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On the Announcement Timing

Media coverage of Obama's speech will return, but now we can see the McCain campaign's full strategy with the running-mate rollout. Part of it has to do with when, but more importantly, it also has to do with who. Had McCain chosen Mitt Romney or Tim Pawlenty, the announcement will likely still have dominated today's coverage. But the strengths and weaknesses of each candidate have been so thoroughly documented, and their selection so foreordained, that the media would have met it, if not with a yawn, than with a lack of enthusiasm.

Sarah Palin is a different kind of candidate. She's been analyzed as a running mate, yes, but not so thoroughly as the others. In other words, pundits weren't already blue in the face talking about her. Even her weaknesses, and they are considerable, are exciting: How will Palin match up against Joe Biden; will Palin's firing scandal be an issue; what about her experience?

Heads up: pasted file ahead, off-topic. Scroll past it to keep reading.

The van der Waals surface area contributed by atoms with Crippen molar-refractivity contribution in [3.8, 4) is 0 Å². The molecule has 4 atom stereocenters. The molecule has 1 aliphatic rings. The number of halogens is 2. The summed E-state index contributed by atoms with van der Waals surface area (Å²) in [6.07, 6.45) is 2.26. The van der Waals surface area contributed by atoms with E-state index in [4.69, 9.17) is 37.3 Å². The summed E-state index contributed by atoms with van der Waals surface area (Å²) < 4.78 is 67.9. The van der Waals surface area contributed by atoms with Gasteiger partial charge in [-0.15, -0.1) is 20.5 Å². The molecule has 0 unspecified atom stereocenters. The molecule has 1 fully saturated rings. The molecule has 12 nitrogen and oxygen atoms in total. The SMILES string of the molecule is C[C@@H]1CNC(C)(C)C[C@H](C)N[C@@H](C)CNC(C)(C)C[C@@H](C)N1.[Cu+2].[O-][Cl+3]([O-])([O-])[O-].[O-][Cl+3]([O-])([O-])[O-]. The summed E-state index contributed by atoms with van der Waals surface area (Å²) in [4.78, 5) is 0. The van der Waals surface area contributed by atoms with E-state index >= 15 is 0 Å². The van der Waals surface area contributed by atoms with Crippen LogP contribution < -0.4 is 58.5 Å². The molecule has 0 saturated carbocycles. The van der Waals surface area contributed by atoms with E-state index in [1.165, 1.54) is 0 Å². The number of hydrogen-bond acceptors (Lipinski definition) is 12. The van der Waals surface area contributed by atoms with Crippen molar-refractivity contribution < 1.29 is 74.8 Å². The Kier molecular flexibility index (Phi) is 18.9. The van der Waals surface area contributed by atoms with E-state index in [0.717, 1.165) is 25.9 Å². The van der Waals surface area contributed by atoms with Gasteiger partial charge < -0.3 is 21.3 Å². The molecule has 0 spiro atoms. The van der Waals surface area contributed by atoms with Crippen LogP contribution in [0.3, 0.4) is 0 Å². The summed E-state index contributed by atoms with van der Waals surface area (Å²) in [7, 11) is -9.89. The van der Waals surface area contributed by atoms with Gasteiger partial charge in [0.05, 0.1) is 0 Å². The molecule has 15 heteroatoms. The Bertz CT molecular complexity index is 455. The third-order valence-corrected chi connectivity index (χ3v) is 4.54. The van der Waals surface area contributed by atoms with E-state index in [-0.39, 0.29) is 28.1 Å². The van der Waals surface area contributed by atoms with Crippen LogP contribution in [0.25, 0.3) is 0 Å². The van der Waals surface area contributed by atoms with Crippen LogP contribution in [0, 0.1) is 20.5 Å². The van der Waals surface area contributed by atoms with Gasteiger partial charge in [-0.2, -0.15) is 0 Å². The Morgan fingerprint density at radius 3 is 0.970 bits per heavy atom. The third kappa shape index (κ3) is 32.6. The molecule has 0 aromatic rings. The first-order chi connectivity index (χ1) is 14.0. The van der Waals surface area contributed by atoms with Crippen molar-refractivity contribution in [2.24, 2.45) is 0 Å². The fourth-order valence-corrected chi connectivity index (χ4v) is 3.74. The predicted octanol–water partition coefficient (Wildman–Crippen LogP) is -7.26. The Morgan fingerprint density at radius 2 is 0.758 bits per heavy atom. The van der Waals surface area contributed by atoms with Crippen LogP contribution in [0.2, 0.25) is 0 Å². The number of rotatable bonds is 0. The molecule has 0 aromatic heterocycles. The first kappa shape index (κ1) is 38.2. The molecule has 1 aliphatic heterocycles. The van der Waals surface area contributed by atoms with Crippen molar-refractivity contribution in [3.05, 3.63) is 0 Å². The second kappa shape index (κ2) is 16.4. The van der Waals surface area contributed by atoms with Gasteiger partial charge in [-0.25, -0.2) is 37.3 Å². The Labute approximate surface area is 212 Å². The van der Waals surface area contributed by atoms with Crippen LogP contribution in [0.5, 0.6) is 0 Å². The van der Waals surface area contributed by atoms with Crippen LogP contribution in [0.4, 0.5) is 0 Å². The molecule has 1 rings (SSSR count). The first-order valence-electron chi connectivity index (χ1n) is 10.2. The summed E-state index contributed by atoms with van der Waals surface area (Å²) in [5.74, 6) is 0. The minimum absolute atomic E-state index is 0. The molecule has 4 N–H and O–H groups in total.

Moreover, it's what Palin's selection says about how the McCain campaign is thinking about this race, and how it intends to win it, that is equally as fascinating. She mentioned the "18 million cracks" in the ceiling; she actually had Republicans applauding Hillary Clinton. Just when this race couldn't get more exciting, the McCain campaign has pumped a megadose of adrenaline into it. Again, neither Romney nor Pawlenty could not have done that.

So now we know why the campaign was so meticulous is keeping this one a secret up until an hour before it introduced her to the world. The Obama campaign, known for its discipline, must be looking on in admiration today, even as they fire up the oppo research team. Score one for the McCain team. Eyes will be on St. Paul.

I wrote before that the timing wasn't going to be a big deal in the end. It still may not be, in the larger scheme. But I also was assuming that McCain would go with a conventional pick, like Romney or Pawlenty. But I admit that if Palin's name had leaked yesterday, it would have had less impact.